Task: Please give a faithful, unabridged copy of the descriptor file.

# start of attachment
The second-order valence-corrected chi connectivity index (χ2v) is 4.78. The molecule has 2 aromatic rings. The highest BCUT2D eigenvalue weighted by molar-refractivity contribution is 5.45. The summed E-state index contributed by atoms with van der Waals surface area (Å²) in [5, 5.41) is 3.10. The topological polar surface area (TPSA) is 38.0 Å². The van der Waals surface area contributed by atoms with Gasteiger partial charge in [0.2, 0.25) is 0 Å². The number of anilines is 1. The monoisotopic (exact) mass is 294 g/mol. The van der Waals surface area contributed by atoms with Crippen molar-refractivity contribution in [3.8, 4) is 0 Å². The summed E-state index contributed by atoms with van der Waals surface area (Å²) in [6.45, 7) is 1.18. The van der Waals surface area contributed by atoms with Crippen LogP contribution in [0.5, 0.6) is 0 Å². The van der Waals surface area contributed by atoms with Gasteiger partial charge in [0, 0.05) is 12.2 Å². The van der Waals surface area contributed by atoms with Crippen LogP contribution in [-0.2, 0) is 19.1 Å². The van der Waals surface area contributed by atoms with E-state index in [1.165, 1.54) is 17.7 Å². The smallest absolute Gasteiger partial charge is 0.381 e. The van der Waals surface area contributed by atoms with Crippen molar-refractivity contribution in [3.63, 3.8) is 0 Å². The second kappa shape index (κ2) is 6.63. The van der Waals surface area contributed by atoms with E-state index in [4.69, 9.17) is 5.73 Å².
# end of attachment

The second-order valence-corrected chi connectivity index (χ2v) is 4.78. The molecule has 2 aromatic rings. The highest BCUT2D eigenvalue weighted by molar-refractivity contribution is 5.45. The summed E-state index contributed by atoms with van der Waals surface area (Å²) in [5, 5.41) is 3.10. The topological polar surface area (TPSA) is 38.0 Å². The van der Waals surface area contributed by atoms with Gasteiger partial charge in [0.2, 0.25) is 0 Å². The number of anilines is 1. The monoisotopic (exact) mass is 294 g/mol. The van der Waals surface area contributed by atoms with Crippen molar-refractivity contribution in [3.8, 4) is 0 Å². The summed E-state index contributed by atoms with van der Waals surface area (Å²) in [6.45, 7) is 1.18. The van der Waals surface area contributed by atoms with Crippen LogP contribution in [0.5, 0.6) is 0 Å². The van der Waals surface area contributed by atoms with Gasteiger partial charge in [0, 0.05) is 12.2 Å². The van der Waals surface area contributed by atoms with Crippen LogP contribution in [-0.2, 0) is 19.1 Å². The van der Waals surface area contributed by atoms with E-state index in [1.165, 1.54) is 17.7 Å². The smallest absolute Gasteiger partial charge is 0.381 e. The van der Waals surface area contributed by atoms with Crippen molar-refractivity contribution in [3.63, 3.8) is 0 Å². The second kappa shape index (κ2) is 6.63. The van der Waals surface area contributed by atoms with E-state index in [4.69, 9.17) is 5.73 Å².